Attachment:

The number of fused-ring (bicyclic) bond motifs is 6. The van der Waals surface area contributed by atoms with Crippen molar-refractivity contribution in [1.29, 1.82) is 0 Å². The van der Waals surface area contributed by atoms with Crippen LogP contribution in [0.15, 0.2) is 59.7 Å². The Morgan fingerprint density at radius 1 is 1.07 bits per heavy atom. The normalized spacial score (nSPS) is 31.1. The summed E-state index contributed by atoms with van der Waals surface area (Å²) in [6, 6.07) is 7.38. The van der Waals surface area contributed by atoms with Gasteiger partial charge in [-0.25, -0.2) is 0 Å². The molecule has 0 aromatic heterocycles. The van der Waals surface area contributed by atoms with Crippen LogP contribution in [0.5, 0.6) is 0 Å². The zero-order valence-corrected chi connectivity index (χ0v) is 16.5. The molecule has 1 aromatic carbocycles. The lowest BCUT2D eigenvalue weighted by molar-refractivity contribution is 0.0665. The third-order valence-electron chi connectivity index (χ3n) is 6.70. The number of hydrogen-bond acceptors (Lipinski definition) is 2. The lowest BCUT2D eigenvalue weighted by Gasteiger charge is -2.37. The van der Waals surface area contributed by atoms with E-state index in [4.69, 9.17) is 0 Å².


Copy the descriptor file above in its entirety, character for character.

The number of fused-ring (bicyclic) bond motifs is 6. The van der Waals surface area contributed by atoms with Crippen molar-refractivity contribution in [1.29, 1.82) is 0 Å². The van der Waals surface area contributed by atoms with Crippen LogP contribution in [0.15, 0.2) is 59.7 Å². The Morgan fingerprint density at radius 1 is 1.07 bits per heavy atom. The normalized spacial score (nSPS) is 31.1. The summed E-state index contributed by atoms with van der Waals surface area (Å²) in [6, 6.07) is 7.38. The van der Waals surface area contributed by atoms with Gasteiger partial charge in [-0.25, -0.2) is 0 Å². The molecule has 0 aromatic heterocycles. The van der Waals surface area contributed by atoms with Crippen LogP contribution in [0.5, 0.6) is 0 Å². The zero-order valence-corrected chi connectivity index (χ0v) is 16.5. The molecule has 1 aromatic carbocycles. The lowest BCUT2D eigenvalue weighted by molar-refractivity contribution is 0.0665. The third-order valence-electron chi connectivity index (χ3n) is 6.70. The number of hydrogen-bond acceptors (Lipinski definition) is 2. The lowest BCUT2D eigenvalue weighted by Gasteiger charge is -2.37. The van der Waals surface area contributed by atoms with E-state index in [4.69, 9.17) is 0 Å².